Poll shows voters are divided over whether Trump should fill potential SCOTUS vacancy

A new poll by Rasmussen shows that voters are divided — largely along party lines — over whether President Donald Trump and Republicans should fill a Supreme Court vacancy if one presents itself before the 2020 election.

A plurality of likely voters surveyed, 49%, said that Trump should wait until after the 2020 election to fill a vacancy, according to Rasmussen. Another 45% said he should not wait.

Is filling a vacancy fair?

There is no vacancy right now on the nation’s highest court, but questions remain over whether one could open up in the coming months. The court’s eldest justice, Ruth Bader Ginsburg, recently announced that she is cancer-free, according to ABC News, although she has lost time on the bench several times in recent months due to illnesses and bouts with cancer in her lungs and pancreas.

No left-leaning justices will retire willingly while Trump is in office, but there’s no telling how long Ginsburg, who will turn 87 in March, will be healthy enough to serve.

If an opening does open up, it seems the nation is divided on what Washington’s next move should be. While Rasmussen didn’t give a breakdown of how many Democrats and Republicans were surveyed, their internals appeared to show that the poll broke down on party lines.

Democrats, for their part, are still bitter about the Republican Senate’s refusal to vote on confirming Merrick Garland, an Obama SCOTUS appointee, in 2016. At the time, Senate Majority Leader Mitch McConnell (R-KY) blocked the vote — and to Dems, it’s only fair that the GOP treat 2020 as they did the last presidential election year.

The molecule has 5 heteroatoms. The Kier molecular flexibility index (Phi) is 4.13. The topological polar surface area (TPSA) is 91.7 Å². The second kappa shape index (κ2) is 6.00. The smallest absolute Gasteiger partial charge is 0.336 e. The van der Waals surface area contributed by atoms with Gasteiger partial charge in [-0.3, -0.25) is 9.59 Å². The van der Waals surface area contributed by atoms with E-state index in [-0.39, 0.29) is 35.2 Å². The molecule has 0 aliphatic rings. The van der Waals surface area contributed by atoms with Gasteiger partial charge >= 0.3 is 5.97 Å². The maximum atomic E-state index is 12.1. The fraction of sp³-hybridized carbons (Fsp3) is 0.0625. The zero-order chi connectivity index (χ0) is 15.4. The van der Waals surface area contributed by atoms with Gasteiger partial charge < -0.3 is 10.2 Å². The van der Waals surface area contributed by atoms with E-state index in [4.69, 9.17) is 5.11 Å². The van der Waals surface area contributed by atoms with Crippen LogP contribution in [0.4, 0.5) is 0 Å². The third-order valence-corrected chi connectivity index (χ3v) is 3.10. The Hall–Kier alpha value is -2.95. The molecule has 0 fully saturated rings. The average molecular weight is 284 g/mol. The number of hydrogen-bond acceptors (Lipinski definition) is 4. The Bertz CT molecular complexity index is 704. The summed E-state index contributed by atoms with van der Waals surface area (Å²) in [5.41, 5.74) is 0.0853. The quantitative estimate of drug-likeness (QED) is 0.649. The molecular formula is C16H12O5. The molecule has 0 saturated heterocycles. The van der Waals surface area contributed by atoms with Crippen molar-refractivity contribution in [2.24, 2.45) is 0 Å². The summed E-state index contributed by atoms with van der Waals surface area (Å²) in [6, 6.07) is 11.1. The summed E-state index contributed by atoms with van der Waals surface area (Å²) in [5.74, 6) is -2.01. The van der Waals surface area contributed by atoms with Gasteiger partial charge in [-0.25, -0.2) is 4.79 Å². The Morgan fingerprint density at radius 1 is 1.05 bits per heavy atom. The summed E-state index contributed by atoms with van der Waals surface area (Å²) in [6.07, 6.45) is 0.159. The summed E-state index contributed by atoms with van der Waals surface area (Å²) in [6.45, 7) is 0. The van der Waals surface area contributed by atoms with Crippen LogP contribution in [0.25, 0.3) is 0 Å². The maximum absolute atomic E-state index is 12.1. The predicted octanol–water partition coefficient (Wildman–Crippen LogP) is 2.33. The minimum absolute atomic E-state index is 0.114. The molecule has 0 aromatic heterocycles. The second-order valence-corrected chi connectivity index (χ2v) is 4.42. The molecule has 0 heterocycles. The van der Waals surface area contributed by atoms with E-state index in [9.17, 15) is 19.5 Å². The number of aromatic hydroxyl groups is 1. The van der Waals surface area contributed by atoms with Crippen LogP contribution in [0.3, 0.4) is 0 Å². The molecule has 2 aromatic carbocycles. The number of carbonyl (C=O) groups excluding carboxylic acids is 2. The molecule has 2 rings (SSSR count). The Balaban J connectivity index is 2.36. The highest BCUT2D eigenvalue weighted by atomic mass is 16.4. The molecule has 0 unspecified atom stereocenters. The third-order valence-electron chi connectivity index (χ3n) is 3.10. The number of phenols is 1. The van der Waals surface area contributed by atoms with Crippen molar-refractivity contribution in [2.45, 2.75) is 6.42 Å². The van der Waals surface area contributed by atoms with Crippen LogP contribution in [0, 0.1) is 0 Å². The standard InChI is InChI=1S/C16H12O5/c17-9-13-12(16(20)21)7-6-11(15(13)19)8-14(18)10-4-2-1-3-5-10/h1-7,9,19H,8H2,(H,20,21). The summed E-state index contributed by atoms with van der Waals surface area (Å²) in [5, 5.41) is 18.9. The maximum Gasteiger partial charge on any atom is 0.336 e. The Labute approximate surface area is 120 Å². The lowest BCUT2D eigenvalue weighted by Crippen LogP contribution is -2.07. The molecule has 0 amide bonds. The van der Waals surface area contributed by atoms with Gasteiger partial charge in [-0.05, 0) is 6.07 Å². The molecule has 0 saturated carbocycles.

But McConnell has said he would immediately fill a vacancy because the situation isn’t the same. In McConnell’s mind, Washington was split in 2016, with Republicans holding the Senate while a Democrat held the White House. Since the Senate and the Oval Office are now both held by the GOP — at least until November — McConnell feels justified in moving forward, should the opportunity present itself.

Playing by the rules

Trump has already appointed two justices to the Supreme Court: Neil Gorsuch, who joined the bench just after Trump’s inauguration in 2017, and Brett Kavanaugh, whose contentious confirmation hearings captivated the nation in late 2018.

Whether Trump will get the chance to appoint another justice remains to be seen.

Since Republicans ditched the filibuster rule, a simple majority is all that’s needed to confirm a judge to any court, including the Supreme Court. In fact, only 50 votes are needed right now, because Vice President Mike Pence could break a tie and cast the deciding vote.

As much as Dems may complain about these procedures, it’s hard to sympathize with the people who made up biased rules to govern the recent impeachment inquiry in the House, including preventing Republicans from calling witnesses and asking questions if the Dems felt it would hurt their case against the president.

It’s clear that Democrats only care about rules and fairness when it benefits them. Why should Republicans lose the game because Democrats are playing dirty?

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